Understanding the importance of marketing, Al-Corn Clean Fuel, owned by farmers and local investors, joined with some other ethanol producers to form Renewable Products Marketing Group, Shakopee, MN. Together, these producers sell 1 billion gallons of ethanol annually.

Postponed plans

While most existing facilities kept producing earlier this year, companies that had planned to start up new ethanol plants this spring postponed their plans.

Danny Herron, president and chief financial officer of VeraSun Energy Corporation, Brookings, SD, says that the company made some “tough decisions” during the second quarter not to start up three of its ethanol plants due to “extremely unfavorable” market conditions.

The accompanying chart shows the company's rationale for its decision. The chart shows ethanol prices per gallon and corn prices expressed as a per-gallon number, using 2.8 gal./bu. In June, the spread between the two prices got as narrow as $0.08/gal. The overall industry margin was a negative $0.50/gal. during this time, Herron adds.

This low point came just days before VeraSun was going to begin grinding corn at its new ethanol facility in Welcome, MN. Herron notes that corn prices rose about $2.00/bu. in about 60 days. Based on this volatility and market conditions, VeraSun chose to delay start-up of the Welcome plant as well as new facilities in Hartley, IA, and Hankinson, SD.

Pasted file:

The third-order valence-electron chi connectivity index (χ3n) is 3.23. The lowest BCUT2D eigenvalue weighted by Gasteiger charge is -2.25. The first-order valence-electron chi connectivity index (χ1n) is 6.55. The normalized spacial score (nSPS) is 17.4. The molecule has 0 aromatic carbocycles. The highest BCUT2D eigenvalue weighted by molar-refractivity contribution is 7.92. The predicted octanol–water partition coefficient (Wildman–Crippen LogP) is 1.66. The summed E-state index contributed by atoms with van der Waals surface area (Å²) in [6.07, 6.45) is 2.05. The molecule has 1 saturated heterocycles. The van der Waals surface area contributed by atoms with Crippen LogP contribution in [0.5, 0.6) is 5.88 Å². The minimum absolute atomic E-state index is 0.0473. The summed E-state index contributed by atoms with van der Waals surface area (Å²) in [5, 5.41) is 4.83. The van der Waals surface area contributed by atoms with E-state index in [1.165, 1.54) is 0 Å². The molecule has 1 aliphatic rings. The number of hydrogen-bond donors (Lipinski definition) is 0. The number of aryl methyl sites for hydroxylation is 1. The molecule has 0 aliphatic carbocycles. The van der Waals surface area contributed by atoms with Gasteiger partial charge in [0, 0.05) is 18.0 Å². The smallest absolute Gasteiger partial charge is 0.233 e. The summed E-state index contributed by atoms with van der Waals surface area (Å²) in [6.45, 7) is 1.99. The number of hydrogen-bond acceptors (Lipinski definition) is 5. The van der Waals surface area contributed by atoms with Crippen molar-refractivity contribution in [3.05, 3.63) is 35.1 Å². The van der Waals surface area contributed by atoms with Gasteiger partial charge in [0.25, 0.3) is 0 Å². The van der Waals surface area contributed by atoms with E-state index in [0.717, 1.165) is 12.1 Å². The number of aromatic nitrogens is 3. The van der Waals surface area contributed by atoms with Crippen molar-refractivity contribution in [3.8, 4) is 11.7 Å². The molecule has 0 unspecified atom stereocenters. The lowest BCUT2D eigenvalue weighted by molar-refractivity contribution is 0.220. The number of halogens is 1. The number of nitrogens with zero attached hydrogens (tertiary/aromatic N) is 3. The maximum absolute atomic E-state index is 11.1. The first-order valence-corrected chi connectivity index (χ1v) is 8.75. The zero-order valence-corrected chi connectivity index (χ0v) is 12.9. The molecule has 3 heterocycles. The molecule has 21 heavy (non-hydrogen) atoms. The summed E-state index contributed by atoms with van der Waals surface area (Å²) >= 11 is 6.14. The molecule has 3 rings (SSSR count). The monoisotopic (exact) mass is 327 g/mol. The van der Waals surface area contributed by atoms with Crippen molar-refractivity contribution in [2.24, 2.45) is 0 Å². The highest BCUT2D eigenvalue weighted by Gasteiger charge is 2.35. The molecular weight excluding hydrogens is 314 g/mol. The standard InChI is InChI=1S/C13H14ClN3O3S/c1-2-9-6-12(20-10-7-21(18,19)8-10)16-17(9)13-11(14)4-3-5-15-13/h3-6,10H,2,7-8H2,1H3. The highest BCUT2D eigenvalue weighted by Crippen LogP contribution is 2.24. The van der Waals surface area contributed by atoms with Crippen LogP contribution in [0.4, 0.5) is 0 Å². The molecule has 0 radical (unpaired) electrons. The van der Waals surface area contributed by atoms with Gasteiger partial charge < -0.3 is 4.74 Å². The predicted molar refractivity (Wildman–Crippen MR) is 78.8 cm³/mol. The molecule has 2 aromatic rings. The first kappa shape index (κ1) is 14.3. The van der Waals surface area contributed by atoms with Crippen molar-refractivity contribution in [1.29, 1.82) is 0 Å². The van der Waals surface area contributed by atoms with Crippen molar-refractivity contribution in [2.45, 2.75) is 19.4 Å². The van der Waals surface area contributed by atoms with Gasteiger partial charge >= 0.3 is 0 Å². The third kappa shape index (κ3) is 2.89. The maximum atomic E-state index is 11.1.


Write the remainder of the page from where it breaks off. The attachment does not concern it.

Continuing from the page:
Since then, based on improved market conditions, VeraSun has started both the Hankinson and Hartley plants.

Despite rocky times for the ethanol industry in general, VeraSun reported record revenues for its second quarter — up 499% to $1.015 billion as compared to $170 million for second quarter 2007. The increase in total revenues was mainly the result of a 420.6% increase in ethanol volume sold and an increase in average ethanol prices of $0.38/gal. or 17.1% compared to 2007, VeraSun reports.

VeraSun has 16 production plants and is scheduled to have an annual production capacity of approximately 1.64 billion gallons of ethanol by year end. This large-scale production allowed the company to capture revenue in what Donald Endres, VeraSun CEO, called “a challenging operating environment.”